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About Stars: Planets

Many stars, as our Sun, have planets. But these are difficult to discover for us, because planets don't shine by their own and therefore are very dim and close to a much brighter star. They are more easy to find when certain irregularities in the proper motion of the star or fluctuations of its luminosity caused by an eclipse are discovered. By those one or more partners and their quality can be implied.
The most planets that have been discovered thus are gaseous giants like our Jupiter or Saturn. These are bigger than terrestrial planets as Earth or Mars and therefore easier to find. But which kind of planet is more frequent can't be decided yet.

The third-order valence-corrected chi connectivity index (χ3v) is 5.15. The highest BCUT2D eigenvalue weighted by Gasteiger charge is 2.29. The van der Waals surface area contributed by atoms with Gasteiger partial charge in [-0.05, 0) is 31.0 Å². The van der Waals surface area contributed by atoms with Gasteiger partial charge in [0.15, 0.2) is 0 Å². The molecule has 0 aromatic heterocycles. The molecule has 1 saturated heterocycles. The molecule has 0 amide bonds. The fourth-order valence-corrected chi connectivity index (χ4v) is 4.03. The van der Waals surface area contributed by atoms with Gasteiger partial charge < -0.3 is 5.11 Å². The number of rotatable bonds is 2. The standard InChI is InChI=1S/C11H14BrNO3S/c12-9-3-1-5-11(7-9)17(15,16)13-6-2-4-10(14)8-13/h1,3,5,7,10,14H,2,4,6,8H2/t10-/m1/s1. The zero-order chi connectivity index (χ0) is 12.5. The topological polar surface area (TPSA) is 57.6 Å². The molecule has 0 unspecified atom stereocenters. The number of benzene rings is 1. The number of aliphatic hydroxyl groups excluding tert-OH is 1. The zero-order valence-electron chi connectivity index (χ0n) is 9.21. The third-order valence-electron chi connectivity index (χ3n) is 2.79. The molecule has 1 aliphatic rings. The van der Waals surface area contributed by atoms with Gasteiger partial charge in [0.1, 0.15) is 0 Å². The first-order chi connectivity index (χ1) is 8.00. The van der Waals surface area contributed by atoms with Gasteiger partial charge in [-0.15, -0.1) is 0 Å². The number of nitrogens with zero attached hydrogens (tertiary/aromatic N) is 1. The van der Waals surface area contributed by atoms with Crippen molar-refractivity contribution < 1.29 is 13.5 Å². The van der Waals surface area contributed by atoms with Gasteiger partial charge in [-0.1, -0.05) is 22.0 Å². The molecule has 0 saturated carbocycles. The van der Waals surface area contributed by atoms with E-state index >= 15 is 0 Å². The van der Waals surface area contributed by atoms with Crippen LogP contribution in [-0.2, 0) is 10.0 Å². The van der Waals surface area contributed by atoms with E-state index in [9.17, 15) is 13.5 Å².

Planets evolve from the dust disks that surround many young stars. Small, solid particles collide and pack together, first to kilometer sized chunks, so-called planetesimals, later to protoplanets, whose gravitational force even can hold gas around them. So the biggest planets become gaseous giants by drawing in the interplanetary matter, to a large part hydrogen and helium.

Planets outside our solar system, orbiting other stars, are called exoplanets. These, like our planets, could have moons which we cannot discover yet.
Each star has a life zone in which planets would have the right temperature for life as we know. Gaseous giants are unsuitable for life but they could have moons with better conditions.

Example: HD 70642

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    An exoplanet
An exoplanet.
Graphic: NASA/JPL-Caltech/T. Pyle (SSC)

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